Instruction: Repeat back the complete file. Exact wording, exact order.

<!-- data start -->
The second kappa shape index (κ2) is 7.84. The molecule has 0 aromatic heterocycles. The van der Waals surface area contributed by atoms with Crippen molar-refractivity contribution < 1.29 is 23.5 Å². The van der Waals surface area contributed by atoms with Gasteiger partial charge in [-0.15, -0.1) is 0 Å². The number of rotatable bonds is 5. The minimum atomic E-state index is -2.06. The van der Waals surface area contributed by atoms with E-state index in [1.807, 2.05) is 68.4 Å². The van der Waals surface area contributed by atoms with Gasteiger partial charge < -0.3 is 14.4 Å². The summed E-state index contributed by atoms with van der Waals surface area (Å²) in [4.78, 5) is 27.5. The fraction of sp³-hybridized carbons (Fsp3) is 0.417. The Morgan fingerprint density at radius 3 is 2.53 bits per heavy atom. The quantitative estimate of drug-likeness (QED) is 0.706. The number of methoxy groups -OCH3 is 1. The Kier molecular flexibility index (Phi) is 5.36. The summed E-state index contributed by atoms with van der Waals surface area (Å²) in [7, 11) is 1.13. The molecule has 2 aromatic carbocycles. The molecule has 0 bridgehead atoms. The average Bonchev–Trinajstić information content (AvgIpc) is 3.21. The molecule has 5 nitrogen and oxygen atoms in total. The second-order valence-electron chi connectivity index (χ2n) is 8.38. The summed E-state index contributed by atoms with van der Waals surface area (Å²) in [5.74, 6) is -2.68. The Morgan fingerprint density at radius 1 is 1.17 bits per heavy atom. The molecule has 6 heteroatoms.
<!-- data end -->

The second kappa shape index (κ2) is 7.84. The molecule has 0 aromatic heterocycles. The van der Waals surface area contributed by atoms with Crippen molar-refractivity contribution < 1.29 is 23.5 Å². The van der Waals surface area contributed by atoms with Gasteiger partial charge in [-0.15, -0.1) is 0 Å². The number of rotatable bonds is 5. The minimum atomic E-state index is -2.06. The van der Waals surface area contributed by atoms with E-state index in [1.807, 2.05) is 68.4 Å². The van der Waals surface area contributed by atoms with Gasteiger partial charge < -0.3 is 14.4 Å². The summed E-state index contributed by atoms with van der Waals surface area (Å²) in [4.78, 5) is 27.5. The fraction of sp³-hybridized carbons (Fsp3) is 0.417. The Morgan fingerprint density at radius 3 is 2.53 bits per heavy atom. The quantitative estimate of drug-likeness (QED) is 0.706. The number of methoxy groups -OCH3 is 1. The Kier molecular flexibility index (Phi) is 5.36. The summed E-state index contributed by atoms with van der Waals surface area (Å²) in [7, 11) is 1.13. The molecule has 2 aromatic carbocycles. The molecule has 0 bridgehead atoms. The average Bonchev–Trinajstić information content (AvgIpc) is 3.21. The molecule has 5 nitrogen and oxygen atoms in total. The second-order valence-electron chi connectivity index (χ2n) is 8.38. The summed E-state index contributed by atoms with van der Waals surface area (Å²) in [5.74, 6) is -2.68. The Morgan fingerprint density at radius 1 is 1.17 bits per heavy atom. The molecule has 6 heteroatoms.